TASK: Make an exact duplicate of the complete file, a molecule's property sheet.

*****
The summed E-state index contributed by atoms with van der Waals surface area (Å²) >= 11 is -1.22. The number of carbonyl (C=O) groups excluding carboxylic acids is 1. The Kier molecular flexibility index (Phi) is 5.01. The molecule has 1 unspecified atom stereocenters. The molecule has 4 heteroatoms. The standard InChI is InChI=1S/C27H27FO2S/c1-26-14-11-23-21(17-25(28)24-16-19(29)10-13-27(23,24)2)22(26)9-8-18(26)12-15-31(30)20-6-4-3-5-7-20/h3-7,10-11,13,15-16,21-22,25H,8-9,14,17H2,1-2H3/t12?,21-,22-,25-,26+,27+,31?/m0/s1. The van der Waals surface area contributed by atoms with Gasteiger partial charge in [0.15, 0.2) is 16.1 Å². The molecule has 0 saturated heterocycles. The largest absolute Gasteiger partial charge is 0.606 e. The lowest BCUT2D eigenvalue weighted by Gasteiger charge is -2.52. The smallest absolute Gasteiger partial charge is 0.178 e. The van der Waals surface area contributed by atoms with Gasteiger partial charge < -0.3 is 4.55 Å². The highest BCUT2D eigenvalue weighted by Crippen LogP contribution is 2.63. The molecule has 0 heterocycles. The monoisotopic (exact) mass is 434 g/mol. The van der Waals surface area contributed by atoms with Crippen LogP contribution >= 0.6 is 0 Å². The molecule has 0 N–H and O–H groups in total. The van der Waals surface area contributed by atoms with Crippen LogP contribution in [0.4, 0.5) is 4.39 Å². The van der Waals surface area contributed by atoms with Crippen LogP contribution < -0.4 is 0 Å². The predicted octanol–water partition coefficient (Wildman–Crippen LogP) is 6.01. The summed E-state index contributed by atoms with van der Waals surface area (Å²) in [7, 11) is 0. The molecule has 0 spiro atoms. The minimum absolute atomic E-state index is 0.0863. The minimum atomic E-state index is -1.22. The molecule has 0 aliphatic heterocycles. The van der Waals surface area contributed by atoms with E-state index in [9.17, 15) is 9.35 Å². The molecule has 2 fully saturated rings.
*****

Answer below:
The summed E-state index contributed by atoms with van der Waals surface area (Å²) >= 11 is -1.22. The number of carbonyl (C=O) groups excluding carboxylic acids is 1. The Kier molecular flexibility index (Phi) is 5.01. The molecule has 1 unspecified atom stereocenters. The molecule has 4 heteroatoms. The standard InChI is InChI=1S/C27H27FO2S/c1-26-14-11-23-21(17-25(28)24-16-19(29)10-13-27(23,24)2)22(26)9-8-18(26)12-15-31(30)20-6-4-3-5-7-20/h3-7,10-11,13,15-16,21-22,25H,8-9,14,17H2,1-2H3/t12?,21-,22-,25-,26+,27+,31?/m0/s1. The van der Waals surface area contributed by atoms with Gasteiger partial charge in [0.15, 0.2) is 16.1 Å². The molecule has 0 saturated heterocycles. The largest absolute Gasteiger partial charge is 0.606 e. The lowest BCUT2D eigenvalue weighted by Gasteiger charge is -2.52. The smallest absolute Gasteiger partial charge is 0.178 e. The van der Waals surface area contributed by atoms with Gasteiger partial charge < -0.3 is 4.55 Å². The highest BCUT2D eigenvalue weighted by Crippen LogP contribution is 2.63. The molecule has 0 heterocycles. The monoisotopic (exact) mass is 434 g/mol. The van der Waals surface area contributed by atoms with Crippen LogP contribution >= 0.6 is 0 Å². The molecule has 0 N–H and O–H groups in total. The van der Waals surface area contributed by atoms with Crippen LogP contribution in [0.4, 0.5) is 4.39 Å². The van der Waals surface area contributed by atoms with Crippen LogP contribution < -0.4 is 0 Å². The predicted octanol–water partition coefficient (Wildman–Crippen LogP) is 6.01. The summed E-state index contributed by atoms with van der Waals surface area (Å²) in [7, 11) is 0. The molecule has 0 spiro atoms. The minimum absolute atomic E-state index is 0.0863. The minimum atomic E-state index is -1.22. The molecule has 0 aliphatic heterocycles. The van der Waals surface area contributed by atoms with E-state index in [9.17, 15) is 9.35 Å². The molecule has 2 fully saturated rings.